Apple customers who purchase the company's new Retina MacBook Pro will pay more to replace the notebook's integrated, glued-down battery, according to Apple.
The battery, which is literally stuck to the case with adhesive, cannot be replaced by the user, but instead must be returned to Apple, either by mail or an express shipping service, or by dropping it off at an Apple retail store.
That's not new: MacBook Air owners have faced the same issue since that thin-and-light laptop's debut in 2008, and users of other MacBook Pro models have, too, since Apple began equipping them with custom, built-in batteries.
But Apple's price for replacing the Retina MacBook Pro's battery is $199, or 54% higher than the fee for swapping out a MacBook Air's power supply.
Admittedly, the battery in the MacBook Pro is more powerful than the Air's: Apple rated the former at 95 watt-hours (Whr), meaning that it can produce one watt of power for 95 hours, or, say, 5 watts of power for 19 hours. The 13-in. MacBook Air's battery, on the other hand, is rated at 50 Whr.
But while the 15-in. non-Retina MacBook Pro battery is also rated at 95 Whr., it costs just $129 -- the same as the Air -- to have Apple replace that laptop's battery.
Apple claimed that the Retina MacBook Pro's battery could be recharged approximately 1,000 times before its fully-charged capacity fell to 80%. If the notebook is charged once each day, its capability will have dropped by a fifth after two years and nine months.
The company estimates that the MacBook Air and other MacBook Pro laptops can be charged the same number of times before their lithium-ion polymer batteries' capacity slips to 80%.
Kyle Wiens, the CEO of iFixit, a website that specializes in creating repair guides for Apple products, bemoaned the "Air-izing" of the MacBook Pro.
"Apple is asking users to define the future of the MacBook Pro," argued Wiens in a post to his company's blog. "Once again ... Apple has presented the market with a choice. They have two professional laptops: one that is serviceable and upgradeable, and one that is not."
Wiens was talking about the sudden appearance of a new MacBook Pro flavor, the Retina-equipped model that has a long list of MacBook Air-like components and assembly traits, including the battery and RAM soldered to the logic board, but which also sports some characteristics of the iPad, like its glued-to-the-frame display.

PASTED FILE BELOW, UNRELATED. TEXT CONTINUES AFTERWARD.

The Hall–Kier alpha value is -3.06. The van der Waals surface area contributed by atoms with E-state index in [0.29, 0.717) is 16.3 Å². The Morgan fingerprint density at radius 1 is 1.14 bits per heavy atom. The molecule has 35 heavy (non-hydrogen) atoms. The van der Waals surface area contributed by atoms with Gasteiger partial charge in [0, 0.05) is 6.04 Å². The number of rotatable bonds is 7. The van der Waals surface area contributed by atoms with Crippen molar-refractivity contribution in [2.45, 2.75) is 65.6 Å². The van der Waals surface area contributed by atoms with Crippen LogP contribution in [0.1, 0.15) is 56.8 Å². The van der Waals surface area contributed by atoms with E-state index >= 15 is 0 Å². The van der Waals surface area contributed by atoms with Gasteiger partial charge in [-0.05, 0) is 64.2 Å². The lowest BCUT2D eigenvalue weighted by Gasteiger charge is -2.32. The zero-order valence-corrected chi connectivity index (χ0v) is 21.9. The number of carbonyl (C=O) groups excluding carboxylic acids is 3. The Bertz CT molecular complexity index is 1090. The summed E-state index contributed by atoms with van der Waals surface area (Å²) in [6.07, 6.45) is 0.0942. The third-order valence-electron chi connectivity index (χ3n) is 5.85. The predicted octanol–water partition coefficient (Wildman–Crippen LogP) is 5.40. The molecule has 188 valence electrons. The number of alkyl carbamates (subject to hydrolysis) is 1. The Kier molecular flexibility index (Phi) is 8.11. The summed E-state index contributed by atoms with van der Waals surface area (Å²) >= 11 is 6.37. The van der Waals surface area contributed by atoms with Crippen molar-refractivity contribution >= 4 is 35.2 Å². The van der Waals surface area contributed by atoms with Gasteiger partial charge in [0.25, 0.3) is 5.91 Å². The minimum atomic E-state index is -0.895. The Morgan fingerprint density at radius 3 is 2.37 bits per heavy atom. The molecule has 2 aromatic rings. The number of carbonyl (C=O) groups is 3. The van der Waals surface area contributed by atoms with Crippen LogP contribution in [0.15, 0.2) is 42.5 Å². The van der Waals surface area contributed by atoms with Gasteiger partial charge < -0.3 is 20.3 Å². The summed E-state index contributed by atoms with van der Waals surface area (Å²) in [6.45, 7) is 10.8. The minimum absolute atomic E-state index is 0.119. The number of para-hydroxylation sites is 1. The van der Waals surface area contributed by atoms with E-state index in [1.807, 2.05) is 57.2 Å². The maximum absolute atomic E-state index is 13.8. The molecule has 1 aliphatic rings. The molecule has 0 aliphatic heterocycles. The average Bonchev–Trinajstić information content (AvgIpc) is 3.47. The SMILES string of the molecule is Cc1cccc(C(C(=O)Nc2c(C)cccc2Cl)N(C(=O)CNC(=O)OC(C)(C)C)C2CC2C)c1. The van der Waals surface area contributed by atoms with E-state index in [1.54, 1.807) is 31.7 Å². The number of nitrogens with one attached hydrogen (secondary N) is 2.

This week, Wiens' team disassembled a new Retina MacBook Pro, and based on the problems it encountered -- including glue, not screws, that held the battery in place -- concluded that it was the "least-repairable laptop we've taken apart."
"We have consistently voted for hardware that's thinner rather than upgradeable," Wiens said, citing the strong sales of the MacBook Air. "But we have to draw a line in the sand somewhere. Our purchasing decisions are telling Apple that we're happy to buy computers and watch them die on schedule."
Some Apple customers have complained about the company's battery practices before, notably in 2007 after the introduction of the first iPhone. At the time, most mobile phones used batteries that could be easily replaced by owners.
In July 2007, officials in New York state asked Apple to change its iPhone design to allow consumers to replace their own batteries. The demand came just days after lawyers in Illinois filed a class-action lawsuit over the same complaint.
Apple did not change the iPhone's design, and as Wiens noted, expanded the practice to its laptops and tablets.
"Every time we buy a locked down product containing a non-replaceable battery with a finite cycle count, we're voicing our opinion on how long our things should last," said Wiens.
Apple said that a Retina MacBook Pro battery replacement was a same-day service in its retail stores if the owner had made an appointment, but that the process would take three to four days if the laptop was shipped to Apple.